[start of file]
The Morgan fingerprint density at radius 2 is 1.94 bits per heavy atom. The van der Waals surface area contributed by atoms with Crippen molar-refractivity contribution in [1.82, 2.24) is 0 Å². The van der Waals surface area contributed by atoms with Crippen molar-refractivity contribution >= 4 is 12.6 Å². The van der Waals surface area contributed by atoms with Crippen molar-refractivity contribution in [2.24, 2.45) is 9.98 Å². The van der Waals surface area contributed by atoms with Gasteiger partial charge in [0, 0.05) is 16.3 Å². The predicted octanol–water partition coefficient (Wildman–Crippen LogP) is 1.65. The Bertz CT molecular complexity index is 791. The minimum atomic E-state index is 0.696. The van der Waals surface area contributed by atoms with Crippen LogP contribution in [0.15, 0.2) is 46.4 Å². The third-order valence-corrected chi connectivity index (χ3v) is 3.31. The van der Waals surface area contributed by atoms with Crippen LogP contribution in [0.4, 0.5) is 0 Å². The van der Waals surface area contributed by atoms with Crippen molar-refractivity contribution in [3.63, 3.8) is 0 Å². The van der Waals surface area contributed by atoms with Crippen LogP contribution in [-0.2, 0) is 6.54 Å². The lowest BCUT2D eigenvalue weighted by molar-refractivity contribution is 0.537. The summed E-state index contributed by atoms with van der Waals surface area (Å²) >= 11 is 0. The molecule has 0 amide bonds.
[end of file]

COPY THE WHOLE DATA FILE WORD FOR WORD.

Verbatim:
The Morgan fingerprint density at radius 2 is 1.94 bits per heavy atom. The van der Waals surface area contributed by atoms with Crippen molar-refractivity contribution in [1.82, 2.24) is 0 Å². The van der Waals surface area contributed by atoms with Crippen molar-refractivity contribution >= 4 is 12.6 Å². The van der Waals surface area contributed by atoms with Crippen molar-refractivity contribution in [2.24, 2.45) is 9.98 Å². The van der Waals surface area contributed by atoms with Gasteiger partial charge in [0, 0.05) is 16.3 Å². The predicted octanol–water partition coefficient (Wildman–Crippen LogP) is 1.65. The Bertz CT molecular complexity index is 791. The minimum atomic E-state index is 0.696. The van der Waals surface area contributed by atoms with Crippen LogP contribution in [0.15, 0.2) is 46.4 Å². The third-order valence-corrected chi connectivity index (χ3v) is 3.31. The van der Waals surface area contributed by atoms with Crippen LogP contribution in [0.4, 0.5) is 0 Å². The van der Waals surface area contributed by atoms with Crippen molar-refractivity contribution in [3.63, 3.8) is 0 Å². The van der Waals surface area contributed by atoms with Crippen LogP contribution in [-0.2, 0) is 6.54 Å². The lowest BCUT2D eigenvalue weighted by molar-refractivity contribution is 0.537. The summed E-state index contributed by atoms with van der Waals surface area (Å²) >= 11 is 0. The molecule has 0 amide bonds.